Synopses & Reviews
This political history of middle-class African American women during World War I focuses on their patriotic activity and social work. Nearly 200,000 African American men joined the Allied forces in France. At home, black clubwomen raised more than $125 million in wartime donations and assembled "comfort kits" for black soldiers, with chocolate, cigarettes, socks, a bible, and writing materials. Given the hostile racial climate of the day, why did black women make considerable financial contributions to the American and Allied war effort? Brown argues that black women approached the war from the nexus of the private sphere of home and family and the public sphere of community and labor activism. Their activism supported their communities and was fueled by a personal attachment to black soldiers and black families. Private Politics and Public Voices follows their lives after the war, when they carried their debates about race relations into public political activism.
"... these women's lives and experiences are so essential to understanding the great-granddaughters of today. The book is also a celebration of these women's work, which is rarely recognized today." --Ruth A. Charles, Winona State University, AFFILIA: JRNL WMN and SOCIAL WRK, Vol. 23.4 2008 Indiana University Press
In Private Politics and Public Voices, Nikki Brown examines African American women's efforts to organize and demand equality during and immediately following American involvement in World War I. Brown weaves an impressive volume of primary research around useful summaries of earlier works on African American women in the early twentieth century. By integrating social and political history, Brown presents interesting insights into the organizational structures of organizations like the National Association of Colored Women (NACW), the National Association for the Advancement of Colored People (NAACP), the Universal Negro Improvement Association (UNIA), and the Anti-Lynching Crusaders (ALC) as well as the motivations and aspirations of individual women who struggled to uplift their race through their volunteerism and activism. Ultimately, Brown concludes that African American women were central to wartime activism within the African American community and that though the 1920s witnessed a rise in what Brown terms "male normative institutions," African American women continued to play a vital role in laying the foundation for the modern civil rights movement (p. 117).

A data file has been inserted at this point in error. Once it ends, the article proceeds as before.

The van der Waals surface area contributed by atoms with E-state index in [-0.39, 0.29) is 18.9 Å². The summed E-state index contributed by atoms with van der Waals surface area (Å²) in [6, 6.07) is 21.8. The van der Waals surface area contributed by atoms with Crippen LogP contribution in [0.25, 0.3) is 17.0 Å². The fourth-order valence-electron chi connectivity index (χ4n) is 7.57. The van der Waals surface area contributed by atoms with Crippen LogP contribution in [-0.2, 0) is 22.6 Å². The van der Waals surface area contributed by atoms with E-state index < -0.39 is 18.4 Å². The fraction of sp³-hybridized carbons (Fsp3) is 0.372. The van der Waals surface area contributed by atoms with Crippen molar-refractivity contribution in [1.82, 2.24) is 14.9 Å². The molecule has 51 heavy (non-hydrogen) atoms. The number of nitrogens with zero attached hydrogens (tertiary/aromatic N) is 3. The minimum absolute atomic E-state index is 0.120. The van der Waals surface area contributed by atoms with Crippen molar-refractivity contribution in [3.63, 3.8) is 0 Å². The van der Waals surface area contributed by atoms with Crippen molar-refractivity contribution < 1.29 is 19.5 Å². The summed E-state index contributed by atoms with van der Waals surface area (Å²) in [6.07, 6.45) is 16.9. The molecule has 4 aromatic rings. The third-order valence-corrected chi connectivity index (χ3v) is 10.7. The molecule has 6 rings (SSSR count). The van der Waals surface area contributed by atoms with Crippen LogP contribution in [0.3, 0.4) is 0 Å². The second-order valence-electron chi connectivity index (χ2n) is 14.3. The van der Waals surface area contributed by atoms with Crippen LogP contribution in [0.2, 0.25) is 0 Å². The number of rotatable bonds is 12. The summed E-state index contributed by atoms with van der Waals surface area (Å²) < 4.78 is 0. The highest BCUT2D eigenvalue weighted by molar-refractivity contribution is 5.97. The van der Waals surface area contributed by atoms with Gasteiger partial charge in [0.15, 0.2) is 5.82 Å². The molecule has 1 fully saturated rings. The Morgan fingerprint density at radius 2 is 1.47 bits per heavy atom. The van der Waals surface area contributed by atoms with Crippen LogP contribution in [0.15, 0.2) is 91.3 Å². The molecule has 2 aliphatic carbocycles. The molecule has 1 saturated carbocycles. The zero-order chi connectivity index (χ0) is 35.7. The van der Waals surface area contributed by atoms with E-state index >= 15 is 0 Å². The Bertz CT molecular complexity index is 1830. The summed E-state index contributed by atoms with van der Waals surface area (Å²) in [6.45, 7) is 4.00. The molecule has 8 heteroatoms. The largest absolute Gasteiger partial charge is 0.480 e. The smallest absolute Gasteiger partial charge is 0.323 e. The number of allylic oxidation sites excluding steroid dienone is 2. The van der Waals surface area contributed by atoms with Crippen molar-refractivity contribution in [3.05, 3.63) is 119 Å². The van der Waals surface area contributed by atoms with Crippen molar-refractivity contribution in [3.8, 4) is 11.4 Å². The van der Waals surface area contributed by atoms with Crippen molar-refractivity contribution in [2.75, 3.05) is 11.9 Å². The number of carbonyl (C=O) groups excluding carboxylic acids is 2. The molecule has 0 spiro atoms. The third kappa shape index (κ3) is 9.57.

The fact that a book subtitled "Black Women's Activism from World War I to the New Deal" only addresses the decade of the 1930s in the final five pages and then primarily as a brief biography of Mary McLeod Bethune is unfortunately not the only distracting weakness of the work. The most troubling is that Brown appears to contradict herself in a number of places, particularly in her discussions of the NACW. One of the most glaring examples begins in chapter 2 when she contends that by the summer of 1919 "middle-class black women had abandoned their belief that the federal government had the power to compel states and white peoples to recognize the labors and humanity of African Americans" (p. 64). In the final chapters, Brown examines African American women's continued effort to influence national politics, including the legislative process surrounding the Dyer Anti-Lynching Bill, through both the NACW and the National League of Republican Colored Women, calling into question their loss of faith in the federal government. With its frequent focus on the NACW, this work would have benefited from a detailed discussion about the complexities of the organization that made such a dual nature possible.
Private Politics and Public Voices provides an important contribution to the historiography of African American women. Brown effectively demonstrates the centrality of women's organizations and individual women's dedication particularly to the cause of equal access to the ballot and the political process. Additionally, she shows the continuation of Progressive ideals and methods in the women's organizations of the 1920s and throughout her work highlights the ways in which these organizations provided a foundation for the civil rights activism that would follow World War II.Michele Coffey, H-Women, October 2008
"... Through newspapers, memoirs, and government investigations, Brown traces the evolution of black women's political consciousness during and after the war.... Recommended." --Choice
"Private Politics and Public Voices provides an important contribution to the historiography of African American women." --Michele Coffey, H-Women, October 2008 Indiana University Press
The impact of World War I on the political activism of African American women
About the Author
Nikki Brown is Associate Professor and Head of the History Department at Grambling State University in Louisiana.
Table of Contents
1. Patriotism and Jim Crow
2. Investigations of the Southern Black Working Class
3. Volunteering with the Red Cross and the YWCA
4. Supporting Black Doughboys in France
5. Gender Relations and the New Negro
6. National Party Politics through the Depression